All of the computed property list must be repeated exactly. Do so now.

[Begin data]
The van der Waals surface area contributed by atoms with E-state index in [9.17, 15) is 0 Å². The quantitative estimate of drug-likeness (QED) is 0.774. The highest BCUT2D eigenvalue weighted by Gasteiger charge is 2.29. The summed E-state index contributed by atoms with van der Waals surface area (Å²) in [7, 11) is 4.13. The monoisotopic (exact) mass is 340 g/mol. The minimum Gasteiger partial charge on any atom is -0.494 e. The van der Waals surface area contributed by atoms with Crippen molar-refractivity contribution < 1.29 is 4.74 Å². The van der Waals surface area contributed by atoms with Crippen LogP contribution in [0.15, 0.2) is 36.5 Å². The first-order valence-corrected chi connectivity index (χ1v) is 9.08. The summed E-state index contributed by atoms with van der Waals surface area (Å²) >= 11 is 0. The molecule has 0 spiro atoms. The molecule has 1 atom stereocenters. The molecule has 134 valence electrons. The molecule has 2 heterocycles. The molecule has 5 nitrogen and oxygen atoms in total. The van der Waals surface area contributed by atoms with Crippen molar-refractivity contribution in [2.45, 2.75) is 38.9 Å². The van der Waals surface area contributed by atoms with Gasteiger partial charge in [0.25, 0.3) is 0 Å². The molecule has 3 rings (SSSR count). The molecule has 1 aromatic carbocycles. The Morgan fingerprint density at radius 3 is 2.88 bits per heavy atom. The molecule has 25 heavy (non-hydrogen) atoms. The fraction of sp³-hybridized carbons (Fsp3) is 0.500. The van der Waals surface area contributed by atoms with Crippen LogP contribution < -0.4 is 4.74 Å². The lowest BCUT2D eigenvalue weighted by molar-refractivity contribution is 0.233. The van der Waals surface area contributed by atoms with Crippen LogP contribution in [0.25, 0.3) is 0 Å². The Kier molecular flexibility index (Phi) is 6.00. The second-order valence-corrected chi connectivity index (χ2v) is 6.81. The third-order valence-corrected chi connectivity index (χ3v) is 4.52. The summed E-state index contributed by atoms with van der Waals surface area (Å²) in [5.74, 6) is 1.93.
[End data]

The van der Waals surface area contributed by atoms with E-state index in [9.17, 15) is 0 Å². The quantitative estimate of drug-likeness (QED) is 0.774. The highest BCUT2D eigenvalue weighted by Gasteiger charge is 2.29. The summed E-state index contributed by atoms with van der Waals surface area (Å²) in [7, 11) is 4.13. The monoisotopic (exact) mass is 340 g/mol. The minimum Gasteiger partial charge on any atom is -0.494 e. The van der Waals surface area contributed by atoms with Crippen molar-refractivity contribution < 1.29 is 4.74 Å². The van der Waals surface area contributed by atoms with Crippen LogP contribution in [0.15, 0.2) is 36.5 Å². The first-order valence-corrected chi connectivity index (χ1v) is 9.08. The summed E-state index contributed by atoms with van der Waals surface area (Å²) >= 11 is 0. The molecule has 0 spiro atoms. The molecule has 1 atom stereocenters. The molecule has 134 valence electrons. The molecule has 2 heterocycles. The molecule has 5 nitrogen and oxygen atoms in total. The van der Waals surface area contributed by atoms with Crippen molar-refractivity contribution in [2.45, 2.75) is 38.9 Å². The van der Waals surface area contributed by atoms with Gasteiger partial charge in [0.25, 0.3) is 0 Å². The molecule has 3 rings (SSSR count). The molecule has 1 aromatic carbocycles. The Morgan fingerprint density at radius 3 is 2.88 bits per heavy atom. The molecule has 25 heavy (non-hydrogen) atoms. The fraction of sp³-hybridized carbons (Fsp3) is 0.500. The van der Waals surface area contributed by atoms with Crippen LogP contribution < -0.4 is 4.74 Å². The lowest BCUT2D eigenvalue weighted by molar-refractivity contribution is 0.233. The van der Waals surface area contributed by atoms with Crippen LogP contribution in [0.25, 0.3) is 0 Å². The Kier molecular flexibility index (Phi) is 6.00. The second-order valence-corrected chi connectivity index (χ2v) is 6.81. The third-order valence-corrected chi connectivity index (χ3v) is 4.52. The summed E-state index contributed by atoms with van der Waals surface area (Å²) in [5.74, 6) is 1.93.